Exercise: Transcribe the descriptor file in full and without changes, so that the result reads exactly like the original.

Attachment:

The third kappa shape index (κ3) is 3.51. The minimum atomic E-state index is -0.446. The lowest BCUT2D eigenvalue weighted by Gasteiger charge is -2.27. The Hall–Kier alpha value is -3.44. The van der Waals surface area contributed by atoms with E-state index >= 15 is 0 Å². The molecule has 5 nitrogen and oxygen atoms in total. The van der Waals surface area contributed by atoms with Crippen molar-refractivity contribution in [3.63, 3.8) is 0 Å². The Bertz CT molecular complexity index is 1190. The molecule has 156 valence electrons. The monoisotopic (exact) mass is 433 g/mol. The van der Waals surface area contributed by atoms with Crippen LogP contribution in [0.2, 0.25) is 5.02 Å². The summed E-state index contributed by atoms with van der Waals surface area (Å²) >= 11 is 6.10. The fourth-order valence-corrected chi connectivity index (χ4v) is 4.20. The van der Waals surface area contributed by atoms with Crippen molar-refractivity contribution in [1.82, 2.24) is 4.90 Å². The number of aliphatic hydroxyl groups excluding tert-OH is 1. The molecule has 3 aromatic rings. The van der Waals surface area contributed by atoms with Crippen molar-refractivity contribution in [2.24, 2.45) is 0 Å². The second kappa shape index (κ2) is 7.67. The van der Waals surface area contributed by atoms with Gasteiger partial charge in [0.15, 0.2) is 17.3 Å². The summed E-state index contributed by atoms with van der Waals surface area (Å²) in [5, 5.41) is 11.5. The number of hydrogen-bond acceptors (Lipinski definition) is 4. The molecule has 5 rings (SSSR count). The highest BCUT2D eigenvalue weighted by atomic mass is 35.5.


The third kappa shape index (κ3) is 3.51. The minimum atomic E-state index is -0.446. The lowest BCUT2D eigenvalue weighted by Gasteiger charge is -2.27. The Hall–Kier alpha value is -3.44. The van der Waals surface area contributed by atoms with E-state index >= 15 is 0 Å². The molecule has 5 nitrogen and oxygen atoms in total. The van der Waals surface area contributed by atoms with Crippen molar-refractivity contribution in [3.63, 3.8) is 0 Å². The Bertz CT molecular complexity index is 1190. The molecule has 156 valence electrons. The monoisotopic (exact) mass is 433 g/mol. The van der Waals surface area contributed by atoms with Crippen LogP contribution in [0.2, 0.25) is 5.02 Å². The summed E-state index contributed by atoms with van der Waals surface area (Å²) >= 11 is 6.10. The fourth-order valence-corrected chi connectivity index (χ4v) is 4.20. The van der Waals surface area contributed by atoms with Crippen molar-refractivity contribution in [1.82, 2.24) is 4.90 Å². The number of aliphatic hydroxyl groups excluding tert-OH is 1. The molecule has 3 aromatic rings. The van der Waals surface area contributed by atoms with Crippen molar-refractivity contribution in [2.24, 2.45) is 0 Å². The second kappa shape index (κ2) is 7.67. The van der Waals surface area contributed by atoms with Gasteiger partial charge in [0.15, 0.2) is 17.3 Å². The summed E-state index contributed by atoms with van der Waals surface area (Å²) in [5, 5.41) is 11.5. The number of hydrogen-bond acceptors (Lipinski definition) is 4. The molecule has 5 rings (SSSR count). The highest BCUT2D eigenvalue weighted by atomic mass is 35.5.